For 2017, the contribution limits are $135,000 for single filers and $199,000 for joint filers, with phase-out ranges respectively starting at $120,000 and $189,000. (These numbers represent modified adjusted gross income.)2

While you may make too much to contribute to a Roth IRA, you have the option of converting a traditional IRA to a Roth. Imagine never having to draw down your IRA each year. Imagine having a reservoir of tax-free income for retirement (provided you follow Internal Revenue Service rules). Imagine the possibility of those assets passing to your heirs without being taxed. Sounds great, right? It certainly does – but the question is: can you handle the taxes that would result from a Roth conversion?1,3     

Why not go Roth? Two reasons: the tax hit could be substantial, and time may not be on your side. 

A Roth IRA conversion is a taxable event. The I.R.S. regards it as a payout from a traditional IRA prior to that money entering a Roth IRA, and the payout represents taxable income. That taxable income stemming from the conversion could send you into a higher income tax bracket in the year when the conversion occurs.2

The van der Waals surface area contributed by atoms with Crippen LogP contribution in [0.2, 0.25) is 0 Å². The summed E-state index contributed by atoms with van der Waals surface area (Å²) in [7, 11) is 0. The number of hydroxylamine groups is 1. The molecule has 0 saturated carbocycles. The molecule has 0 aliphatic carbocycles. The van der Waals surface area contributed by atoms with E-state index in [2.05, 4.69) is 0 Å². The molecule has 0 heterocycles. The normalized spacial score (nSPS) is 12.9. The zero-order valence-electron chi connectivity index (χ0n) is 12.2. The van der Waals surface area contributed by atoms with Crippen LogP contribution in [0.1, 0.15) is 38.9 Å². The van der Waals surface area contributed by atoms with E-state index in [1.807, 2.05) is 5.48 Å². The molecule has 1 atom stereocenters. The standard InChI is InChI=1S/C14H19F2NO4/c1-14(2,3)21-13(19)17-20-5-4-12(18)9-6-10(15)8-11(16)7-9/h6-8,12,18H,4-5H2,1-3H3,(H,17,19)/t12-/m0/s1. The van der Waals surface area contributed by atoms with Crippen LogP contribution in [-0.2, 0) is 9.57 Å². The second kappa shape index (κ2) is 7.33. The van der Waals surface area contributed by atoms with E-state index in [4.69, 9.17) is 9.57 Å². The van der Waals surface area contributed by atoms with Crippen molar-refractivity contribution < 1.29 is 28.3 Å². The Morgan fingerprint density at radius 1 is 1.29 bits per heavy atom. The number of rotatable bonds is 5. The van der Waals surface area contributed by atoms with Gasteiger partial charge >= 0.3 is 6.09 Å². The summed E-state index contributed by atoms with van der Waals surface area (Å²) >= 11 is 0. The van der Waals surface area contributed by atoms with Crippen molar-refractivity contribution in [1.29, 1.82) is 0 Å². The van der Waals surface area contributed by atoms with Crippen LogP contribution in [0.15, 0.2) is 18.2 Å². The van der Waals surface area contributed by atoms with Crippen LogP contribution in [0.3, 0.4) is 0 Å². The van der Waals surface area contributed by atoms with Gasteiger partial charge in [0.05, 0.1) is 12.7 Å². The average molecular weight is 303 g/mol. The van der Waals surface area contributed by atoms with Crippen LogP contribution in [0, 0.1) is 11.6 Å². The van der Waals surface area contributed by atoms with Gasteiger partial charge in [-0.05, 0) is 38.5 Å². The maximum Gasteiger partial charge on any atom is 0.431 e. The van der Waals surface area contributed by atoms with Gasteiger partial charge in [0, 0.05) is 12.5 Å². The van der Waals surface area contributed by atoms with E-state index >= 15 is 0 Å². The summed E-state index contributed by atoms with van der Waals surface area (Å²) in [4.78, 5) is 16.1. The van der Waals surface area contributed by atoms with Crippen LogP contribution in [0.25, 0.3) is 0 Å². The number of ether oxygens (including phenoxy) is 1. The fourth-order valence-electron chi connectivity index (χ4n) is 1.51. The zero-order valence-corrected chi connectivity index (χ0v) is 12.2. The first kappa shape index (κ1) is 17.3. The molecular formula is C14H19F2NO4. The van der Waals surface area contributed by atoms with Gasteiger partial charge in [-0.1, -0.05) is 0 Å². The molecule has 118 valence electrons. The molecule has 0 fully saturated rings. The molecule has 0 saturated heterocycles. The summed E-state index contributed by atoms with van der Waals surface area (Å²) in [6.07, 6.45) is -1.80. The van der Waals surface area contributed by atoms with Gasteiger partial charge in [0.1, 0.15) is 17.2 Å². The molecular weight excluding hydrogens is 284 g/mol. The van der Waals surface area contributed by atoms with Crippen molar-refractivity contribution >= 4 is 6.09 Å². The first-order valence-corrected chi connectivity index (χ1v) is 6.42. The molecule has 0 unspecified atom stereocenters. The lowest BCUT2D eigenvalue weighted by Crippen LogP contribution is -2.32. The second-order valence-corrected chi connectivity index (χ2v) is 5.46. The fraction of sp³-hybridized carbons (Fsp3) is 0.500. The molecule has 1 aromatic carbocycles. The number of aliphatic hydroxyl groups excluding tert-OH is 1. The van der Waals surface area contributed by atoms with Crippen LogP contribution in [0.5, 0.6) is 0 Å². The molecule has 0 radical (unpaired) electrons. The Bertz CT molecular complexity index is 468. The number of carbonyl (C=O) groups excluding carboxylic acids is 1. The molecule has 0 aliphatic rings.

If you are nearing retirement age, going Roth may not be worth it. If you convert a large traditional IRA to a Roth when you are in your fifties or sixties, it could take a decade (or longer) for the IRA to recapture the dollars lost to taxes on the conversion. Model scenarios considering “what ifs” should be mapped out.

In many respects, the earlier in life you convert a regular IRA to a Roth, the better. Your income should rise as you get older; you will likely finish your career in a higher tax bracket than you were in when you were first employed. Those conditions relate to a key argument for going Roth: it is better to pay taxes on IRA contributions today than on IRA withdrawals tomorrow.

On the other hand, since many retirees have lower income levels than their end salaries, they may retire to a lower tax rate. That is a key argument against Roth conversion.

If you aren’t sure which argument to believe, it may be reassuring to know that you can go Roth without converting your whole IRA.

You could do a multi-year conversion. Is your traditional IRA sizable? You could spread the Roth conversion over two or more years. This could potentially help you avoid higher income taxes on some of the income from the conversion.2 

Roth IRA conversions can no longer be recharacterized. Prior to 2018, you could file a form with your Roth IRA custodian or trustee to undo a Roth IRA conversion. The recent federal tax reforms took away that option. (Roth IRA conversions made during 2017 may still be recharacterized as late as October 15, 2018.)2